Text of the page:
- Snoke, the new “Emperor” (or Supreme Leader) is awful right now. Whatever thought and effort that went into creating Kylo Ren clearly didn’t go here because Snoke is just another Palpatine, except with a stupider name and none of his presence. We know basically nothing about him, but everything about his scenes suggest he’s just another dark manipulator in the shadows looking to take advantage of a naive soul for his own personal goals. He’s so basic and obvious that even Han points this out to his son right before getting killed by him. I hope there’s more to this character, because as of now he is very disappointing.
- The politics of this film don’t seem to be clear. There’s a heroic “Resistance” battling the evil “First Order”, and their relationship to the newly established Republic isn’t clarified at all. The name “Resistance” implies that they’re going against an established “Order”, but isn’t the Empire no longer in power? I found this all to be very confusing, and if you do too, read this article to clear it up. It really helped me.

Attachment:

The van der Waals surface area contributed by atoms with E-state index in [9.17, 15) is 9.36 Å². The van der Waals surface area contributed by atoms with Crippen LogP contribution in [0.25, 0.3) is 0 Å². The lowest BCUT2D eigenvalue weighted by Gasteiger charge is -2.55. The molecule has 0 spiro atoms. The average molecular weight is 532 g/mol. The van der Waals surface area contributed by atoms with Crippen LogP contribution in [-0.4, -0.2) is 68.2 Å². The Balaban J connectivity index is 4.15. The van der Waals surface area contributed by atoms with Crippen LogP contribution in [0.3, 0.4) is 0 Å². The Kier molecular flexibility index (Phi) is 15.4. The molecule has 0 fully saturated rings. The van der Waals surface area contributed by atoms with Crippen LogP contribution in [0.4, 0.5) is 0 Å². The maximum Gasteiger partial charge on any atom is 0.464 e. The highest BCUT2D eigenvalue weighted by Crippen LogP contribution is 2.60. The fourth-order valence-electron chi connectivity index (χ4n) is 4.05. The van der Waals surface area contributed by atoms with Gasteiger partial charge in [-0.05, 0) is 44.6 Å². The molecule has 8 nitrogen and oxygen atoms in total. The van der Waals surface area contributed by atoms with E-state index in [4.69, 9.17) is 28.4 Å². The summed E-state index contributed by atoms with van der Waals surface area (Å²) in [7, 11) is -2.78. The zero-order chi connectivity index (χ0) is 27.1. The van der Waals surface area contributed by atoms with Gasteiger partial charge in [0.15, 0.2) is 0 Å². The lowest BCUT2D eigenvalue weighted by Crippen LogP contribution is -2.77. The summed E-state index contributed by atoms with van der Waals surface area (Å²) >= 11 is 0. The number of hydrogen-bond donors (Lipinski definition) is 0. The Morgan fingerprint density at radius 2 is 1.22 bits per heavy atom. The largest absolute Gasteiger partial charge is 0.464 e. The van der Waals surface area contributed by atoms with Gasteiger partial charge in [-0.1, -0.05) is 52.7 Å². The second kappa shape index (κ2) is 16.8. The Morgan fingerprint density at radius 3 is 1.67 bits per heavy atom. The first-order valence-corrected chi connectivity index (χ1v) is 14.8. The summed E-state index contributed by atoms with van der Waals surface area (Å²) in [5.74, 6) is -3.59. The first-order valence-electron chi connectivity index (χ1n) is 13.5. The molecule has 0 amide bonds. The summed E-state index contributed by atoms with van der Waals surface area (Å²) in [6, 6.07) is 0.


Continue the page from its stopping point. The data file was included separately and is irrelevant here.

- The film is extremely reminiscent of A New Hope, lifting a huge amount of plot elements directly from that film. This is the most commonly held criticism against this movie, but I’m willing to hold off judgement until the other parts of the trilogy are released. If the next one copies The Empire Strikes Back, then we’d have a serious problem, but as of now this just seems like a way to revisit old beats in a fresh way to reacclimate the audience. And ya, even if the Starkiller base is basically a “super” Death Star, it was still a fun weapon. The way it literally devours light to be used as a means to destroy planets is devilishly creative and cool to see.
Those were my thoughts on The Force Awakens. If you want to see what I thought of the other Star Wars films (excluding Episodes I-II), click here. If I were to rank this one, I’d put it about on par with Episode IV personally. It doesn’t stand on it’s own quite as well, but it’s brimming with even more possibility.
Quote of the Day:
“Guys, what if the movie sucks?”